Locating contradictory architectural imperatives: appropriation and subversion in the urban field
Reynders, Hendrik Jurie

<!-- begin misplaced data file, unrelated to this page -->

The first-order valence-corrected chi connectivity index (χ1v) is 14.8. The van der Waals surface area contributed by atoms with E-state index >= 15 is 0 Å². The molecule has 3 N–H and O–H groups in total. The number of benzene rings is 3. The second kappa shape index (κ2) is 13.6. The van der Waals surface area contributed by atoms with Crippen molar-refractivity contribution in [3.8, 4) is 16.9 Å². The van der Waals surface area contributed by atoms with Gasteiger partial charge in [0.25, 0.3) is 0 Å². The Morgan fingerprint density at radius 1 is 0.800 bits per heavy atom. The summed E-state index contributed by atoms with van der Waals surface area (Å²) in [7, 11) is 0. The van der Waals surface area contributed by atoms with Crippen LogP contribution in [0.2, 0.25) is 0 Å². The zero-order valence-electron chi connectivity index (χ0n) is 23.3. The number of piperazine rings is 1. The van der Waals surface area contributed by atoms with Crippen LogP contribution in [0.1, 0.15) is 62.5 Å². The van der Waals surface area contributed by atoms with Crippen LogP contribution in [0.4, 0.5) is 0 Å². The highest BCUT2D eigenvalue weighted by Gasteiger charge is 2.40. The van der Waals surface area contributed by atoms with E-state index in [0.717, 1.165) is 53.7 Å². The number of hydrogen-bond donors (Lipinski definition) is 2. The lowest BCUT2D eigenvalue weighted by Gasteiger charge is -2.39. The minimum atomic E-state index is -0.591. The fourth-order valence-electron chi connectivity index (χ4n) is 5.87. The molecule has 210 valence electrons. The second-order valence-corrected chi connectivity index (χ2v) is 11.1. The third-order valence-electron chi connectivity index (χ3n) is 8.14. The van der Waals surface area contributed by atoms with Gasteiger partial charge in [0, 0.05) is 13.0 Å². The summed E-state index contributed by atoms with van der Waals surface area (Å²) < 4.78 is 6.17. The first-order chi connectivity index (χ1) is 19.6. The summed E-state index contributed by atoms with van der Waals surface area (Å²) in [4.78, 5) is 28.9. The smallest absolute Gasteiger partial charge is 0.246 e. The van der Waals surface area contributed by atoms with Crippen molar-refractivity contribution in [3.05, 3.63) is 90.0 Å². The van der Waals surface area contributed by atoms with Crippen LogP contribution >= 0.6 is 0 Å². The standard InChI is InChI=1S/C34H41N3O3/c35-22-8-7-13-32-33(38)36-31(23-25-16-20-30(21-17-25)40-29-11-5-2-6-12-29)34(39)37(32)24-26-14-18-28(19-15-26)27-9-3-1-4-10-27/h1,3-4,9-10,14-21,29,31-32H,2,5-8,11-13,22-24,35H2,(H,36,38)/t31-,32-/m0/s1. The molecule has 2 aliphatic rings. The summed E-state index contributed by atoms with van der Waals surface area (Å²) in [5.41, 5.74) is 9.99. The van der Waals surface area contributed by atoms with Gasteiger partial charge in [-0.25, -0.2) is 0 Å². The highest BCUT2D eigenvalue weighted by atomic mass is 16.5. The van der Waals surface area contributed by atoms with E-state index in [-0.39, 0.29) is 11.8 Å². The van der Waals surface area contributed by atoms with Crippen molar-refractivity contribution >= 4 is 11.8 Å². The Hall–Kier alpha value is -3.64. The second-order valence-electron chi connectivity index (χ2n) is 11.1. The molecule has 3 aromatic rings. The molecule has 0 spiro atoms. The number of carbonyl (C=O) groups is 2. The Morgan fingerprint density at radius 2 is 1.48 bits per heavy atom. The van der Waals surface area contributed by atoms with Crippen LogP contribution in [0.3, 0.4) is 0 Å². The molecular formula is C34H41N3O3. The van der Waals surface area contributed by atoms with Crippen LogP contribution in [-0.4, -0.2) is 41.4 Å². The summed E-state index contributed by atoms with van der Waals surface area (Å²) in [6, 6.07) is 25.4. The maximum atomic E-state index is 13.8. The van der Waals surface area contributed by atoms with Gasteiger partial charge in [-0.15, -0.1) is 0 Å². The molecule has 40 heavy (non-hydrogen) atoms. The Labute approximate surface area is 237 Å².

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This thesis investigates the value of locating contradictory architectural imperatives when attempting to understand the nature of uneven development in the urban field. The thesis is an attempt at establishing seemingly necessary, yet conflicting mandates in a more revolutionary architectural praxis in support of citizen infrastructure and social equality. Argued through issues related to ownership and subversion in contexts where tracts of urban space are sometimes taken over or appropriated by otherwise marginal groups, and as evident in informal settlements, by re-adapting civic symbols and in building as a form of protest or re-alignment. This is visible in most contested territories, along borders and in the temporal occupation of space. The thesis is supported through empirical investigations in a number of such sites in South Africa where these tactics are increasingly becoming controlled and institutionalized ‑ while at same time exposing new forms of social awareness, a growing autonomous resistance from still marginalised groups and pointing towards innovative spatial formations.